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By Tom Gordon, Missouri Enterprise Project Manager 

Following in the footsteps of others and adopting their best practices is sort of like chasing your own tail – you are hoping their way of doing things, which were specifically made for their situation or dog breed, will be the same solution for you. What if the root of the problem wasn’t that your dog didn’t respond to the training practice but that the dog you picked wasn’t the right fit for you?

When considering the notion of investigating and implementing best practices from another, we turn to an analogy that most can relate to:

You think it’s finally time to get a family pet. In this case, it’s a dog. You want a friendly dog on the larger size and your significant other wants the complete opposite. You lose and come home with a YorkiePoo (you know, one of those new hybrid breeds) because you both fell in love with it when you gazed into her sweet puppy eyes.

After a week with the new puppy (let’s name her FooFoo), you complain to your neighbor about some of the issues you are having. They share all their tips on how they trained their exceptional and well-behaved Labrador Retriever. You try them all—and your new dog fails every single one. What is the problem here?

Following in the footsteps of others and adopting their best practices is sort of like chasing your own tail – you are hoping their way of doing things, which were specifically made for their situation or dog breed, will be the same solution for you. What if the root of the problem wasn’t that your dog didn’t respond to the training practice but that the dog you picked wasn’t the right fit for you?

dog with glasses and best practices Missouri Enterprise

To examine and apply the best practice of another organization is essentially to implement what they did yesterday; if you implement someone’s best practice you will only, at best, be the same as them. Really, the true best practices are trade secrets, which last time we checked, are not being handed out like candy.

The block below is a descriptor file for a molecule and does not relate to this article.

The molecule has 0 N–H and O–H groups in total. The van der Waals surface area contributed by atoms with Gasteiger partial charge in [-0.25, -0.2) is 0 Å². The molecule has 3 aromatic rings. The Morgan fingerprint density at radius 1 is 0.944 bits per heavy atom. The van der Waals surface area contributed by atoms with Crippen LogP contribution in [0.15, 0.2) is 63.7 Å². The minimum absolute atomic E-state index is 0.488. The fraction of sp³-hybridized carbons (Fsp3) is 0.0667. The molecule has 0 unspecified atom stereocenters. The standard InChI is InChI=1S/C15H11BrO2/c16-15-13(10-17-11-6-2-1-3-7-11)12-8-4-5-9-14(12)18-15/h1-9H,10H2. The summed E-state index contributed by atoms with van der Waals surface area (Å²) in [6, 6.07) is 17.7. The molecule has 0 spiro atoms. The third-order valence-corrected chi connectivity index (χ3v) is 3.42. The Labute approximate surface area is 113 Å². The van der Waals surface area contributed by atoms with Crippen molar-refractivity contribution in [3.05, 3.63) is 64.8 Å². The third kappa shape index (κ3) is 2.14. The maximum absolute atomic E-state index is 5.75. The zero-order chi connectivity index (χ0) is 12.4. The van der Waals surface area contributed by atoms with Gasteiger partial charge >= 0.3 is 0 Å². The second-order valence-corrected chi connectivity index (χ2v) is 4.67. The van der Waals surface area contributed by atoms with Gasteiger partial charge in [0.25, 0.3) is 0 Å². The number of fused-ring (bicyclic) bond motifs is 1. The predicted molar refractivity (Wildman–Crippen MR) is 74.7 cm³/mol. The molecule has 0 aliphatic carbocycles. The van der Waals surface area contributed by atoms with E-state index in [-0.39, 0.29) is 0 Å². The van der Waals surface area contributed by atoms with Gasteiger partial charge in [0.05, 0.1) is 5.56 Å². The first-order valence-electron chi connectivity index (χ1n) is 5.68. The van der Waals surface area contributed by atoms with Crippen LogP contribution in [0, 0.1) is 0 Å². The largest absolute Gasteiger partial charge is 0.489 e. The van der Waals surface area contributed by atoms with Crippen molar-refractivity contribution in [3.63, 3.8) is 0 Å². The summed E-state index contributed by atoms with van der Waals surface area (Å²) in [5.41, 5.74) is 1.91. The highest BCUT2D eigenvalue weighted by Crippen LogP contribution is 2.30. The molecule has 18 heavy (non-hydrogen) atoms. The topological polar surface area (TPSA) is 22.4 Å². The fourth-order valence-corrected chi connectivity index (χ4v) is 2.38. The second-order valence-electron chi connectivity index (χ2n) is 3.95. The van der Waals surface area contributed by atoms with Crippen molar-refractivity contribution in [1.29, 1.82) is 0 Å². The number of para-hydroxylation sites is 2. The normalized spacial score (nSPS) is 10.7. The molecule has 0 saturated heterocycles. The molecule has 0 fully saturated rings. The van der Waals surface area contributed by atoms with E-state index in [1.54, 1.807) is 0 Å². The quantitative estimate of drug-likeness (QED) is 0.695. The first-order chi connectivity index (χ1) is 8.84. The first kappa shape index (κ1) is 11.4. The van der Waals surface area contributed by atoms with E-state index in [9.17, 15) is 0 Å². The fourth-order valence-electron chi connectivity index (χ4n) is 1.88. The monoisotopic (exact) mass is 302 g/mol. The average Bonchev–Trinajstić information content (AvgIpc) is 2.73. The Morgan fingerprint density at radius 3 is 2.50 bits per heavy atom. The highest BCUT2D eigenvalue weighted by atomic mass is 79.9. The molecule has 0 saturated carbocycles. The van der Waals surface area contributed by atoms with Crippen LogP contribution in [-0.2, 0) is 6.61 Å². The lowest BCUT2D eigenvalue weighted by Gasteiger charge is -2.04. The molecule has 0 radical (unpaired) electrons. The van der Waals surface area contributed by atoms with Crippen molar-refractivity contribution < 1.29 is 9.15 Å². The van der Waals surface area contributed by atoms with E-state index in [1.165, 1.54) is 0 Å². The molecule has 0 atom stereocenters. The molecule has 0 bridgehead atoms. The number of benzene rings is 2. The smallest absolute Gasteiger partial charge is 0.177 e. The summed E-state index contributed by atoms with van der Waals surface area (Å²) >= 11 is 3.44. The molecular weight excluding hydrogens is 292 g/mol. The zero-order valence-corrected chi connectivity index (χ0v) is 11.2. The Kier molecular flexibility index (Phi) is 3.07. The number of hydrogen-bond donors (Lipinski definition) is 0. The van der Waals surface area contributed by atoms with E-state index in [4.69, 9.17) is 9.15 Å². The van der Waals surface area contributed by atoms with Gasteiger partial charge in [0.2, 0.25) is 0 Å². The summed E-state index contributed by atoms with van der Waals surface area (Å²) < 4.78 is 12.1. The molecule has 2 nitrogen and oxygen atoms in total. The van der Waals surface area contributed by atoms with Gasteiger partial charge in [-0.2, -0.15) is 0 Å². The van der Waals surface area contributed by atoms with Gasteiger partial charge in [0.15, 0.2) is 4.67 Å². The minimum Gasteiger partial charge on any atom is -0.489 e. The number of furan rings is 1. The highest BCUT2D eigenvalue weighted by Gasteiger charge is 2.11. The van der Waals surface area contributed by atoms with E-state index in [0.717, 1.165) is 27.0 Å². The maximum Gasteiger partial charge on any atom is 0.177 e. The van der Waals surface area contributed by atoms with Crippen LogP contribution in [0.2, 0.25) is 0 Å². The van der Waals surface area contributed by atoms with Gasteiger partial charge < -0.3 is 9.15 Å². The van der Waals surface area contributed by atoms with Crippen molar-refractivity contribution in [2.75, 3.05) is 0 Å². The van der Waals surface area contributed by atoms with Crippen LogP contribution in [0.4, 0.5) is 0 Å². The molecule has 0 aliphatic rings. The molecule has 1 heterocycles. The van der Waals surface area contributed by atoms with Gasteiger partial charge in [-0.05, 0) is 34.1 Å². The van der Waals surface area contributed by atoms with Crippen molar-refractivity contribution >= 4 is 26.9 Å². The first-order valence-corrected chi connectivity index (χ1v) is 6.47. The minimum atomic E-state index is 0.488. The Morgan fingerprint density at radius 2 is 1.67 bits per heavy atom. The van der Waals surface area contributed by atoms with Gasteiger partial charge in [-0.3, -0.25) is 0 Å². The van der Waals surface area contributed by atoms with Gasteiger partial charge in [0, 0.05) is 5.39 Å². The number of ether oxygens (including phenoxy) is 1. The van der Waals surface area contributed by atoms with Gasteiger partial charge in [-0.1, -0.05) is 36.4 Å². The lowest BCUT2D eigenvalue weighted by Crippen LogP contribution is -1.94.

Inherently, there are two major problems with attempting to implement another’s best practice:

1. What works in one organization cannot be transplanted to another, even if the ‘other’ is part of the same business group or sector. The reason is obvious. The prevailing culture; each organization, or indeed sub-organization, has a culture which is unique to them. To try and impose a methodology on an organization that is neither ready nor able to work with it is the path to disaster. For example, there are too many instances of ERP implementations failing – like 95% - for there to be any argument about this.

2. The other major problem is tied up with the cultural aspect and that is discipline. “Not invented here, therefore we shall not do it” is the mantra of passive resistance. People will, under the wrong circumstances, almost move the earth to prevent them from doing something that they do not want to do. Change is the most difficult thing to achieve in any organization. There must always be an element of the iron fist in the velvet glove. As Scott McNealy said, “Get used to it!”
Does all this mean that we must wallow in mediocrity? Absolutely not, we can always change the packaging! However, if the focus is upon FUNCTION not form then the PlanDoCheckAct Tool forces an organization to look at wasteful practices and understand why they are in place. Planning to resolve the issues requires a vision of the Ideal Final Result [IFR] and establishing metrics that will indicate the progress to that result. Taking actions and checking the result of these actions against the IFR requirements is the disciplined path towards success. Acting to continually improve will drive the organization further on.

At Missouri Enterprise, when we work with companies to solve problems, we treat them as unique situations so that we can be creative in coming up with solutions. Because Missouri boasts one of the most diverse manufacturing communities in the country—there is not a challenge that we haven’t seen. So—bring on your chihuahuas, YorkiePoos, Labradors or Chinese Crested (yes, this is a real pooch) problems, and we will work to make the best fit solution for you.

Connect with your Area Business Manager to learn more!

Read more Problem-Solving blogs:

Form and Function – what is important?

The Theory of Inventive Problem Solving (TRIZ)